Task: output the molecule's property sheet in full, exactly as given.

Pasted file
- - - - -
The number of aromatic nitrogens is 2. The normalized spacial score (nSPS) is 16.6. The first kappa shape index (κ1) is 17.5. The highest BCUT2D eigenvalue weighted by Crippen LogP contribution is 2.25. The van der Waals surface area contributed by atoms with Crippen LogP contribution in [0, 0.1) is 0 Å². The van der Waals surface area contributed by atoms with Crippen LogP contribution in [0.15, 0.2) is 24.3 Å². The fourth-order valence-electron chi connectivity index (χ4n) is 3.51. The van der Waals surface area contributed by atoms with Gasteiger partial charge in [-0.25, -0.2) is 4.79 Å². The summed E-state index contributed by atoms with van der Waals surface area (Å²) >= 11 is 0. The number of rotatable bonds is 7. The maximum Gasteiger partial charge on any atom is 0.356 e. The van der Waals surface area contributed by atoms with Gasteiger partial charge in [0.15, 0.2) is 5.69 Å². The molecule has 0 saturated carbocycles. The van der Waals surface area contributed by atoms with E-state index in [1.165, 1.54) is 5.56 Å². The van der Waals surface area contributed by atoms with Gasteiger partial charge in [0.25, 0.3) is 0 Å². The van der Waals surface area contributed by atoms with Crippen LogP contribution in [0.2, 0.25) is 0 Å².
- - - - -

The number of aromatic nitrogens is 2. The normalized spacial score (nSPS) is 16.6. The first kappa shape index (κ1) is 17.5. The highest BCUT2D eigenvalue weighted by Crippen LogP contribution is 2.25. The van der Waals surface area contributed by atoms with Crippen LogP contribution in [0, 0.1) is 0 Å². The van der Waals surface area contributed by atoms with Crippen LogP contribution in [0.15, 0.2) is 24.3 Å². The fourth-order valence-electron chi connectivity index (χ4n) is 3.51. The van der Waals surface area contributed by atoms with Gasteiger partial charge in [-0.25, -0.2) is 4.79 Å². The summed E-state index contributed by atoms with van der Waals surface area (Å²) >= 11 is 0. The number of rotatable bonds is 7. The maximum Gasteiger partial charge on any atom is 0.356 e. The van der Waals surface area contributed by atoms with Gasteiger partial charge in [0.15, 0.2) is 5.69 Å². The molecule has 0 saturated carbocycles. The van der Waals surface area contributed by atoms with E-state index in [1.165, 1.54) is 5.56 Å². The van der Waals surface area contributed by atoms with Gasteiger partial charge in [0.25, 0.3) is 0 Å². The van der Waals surface area contributed by atoms with Crippen LogP contribution in [0.2, 0.25) is 0 Å².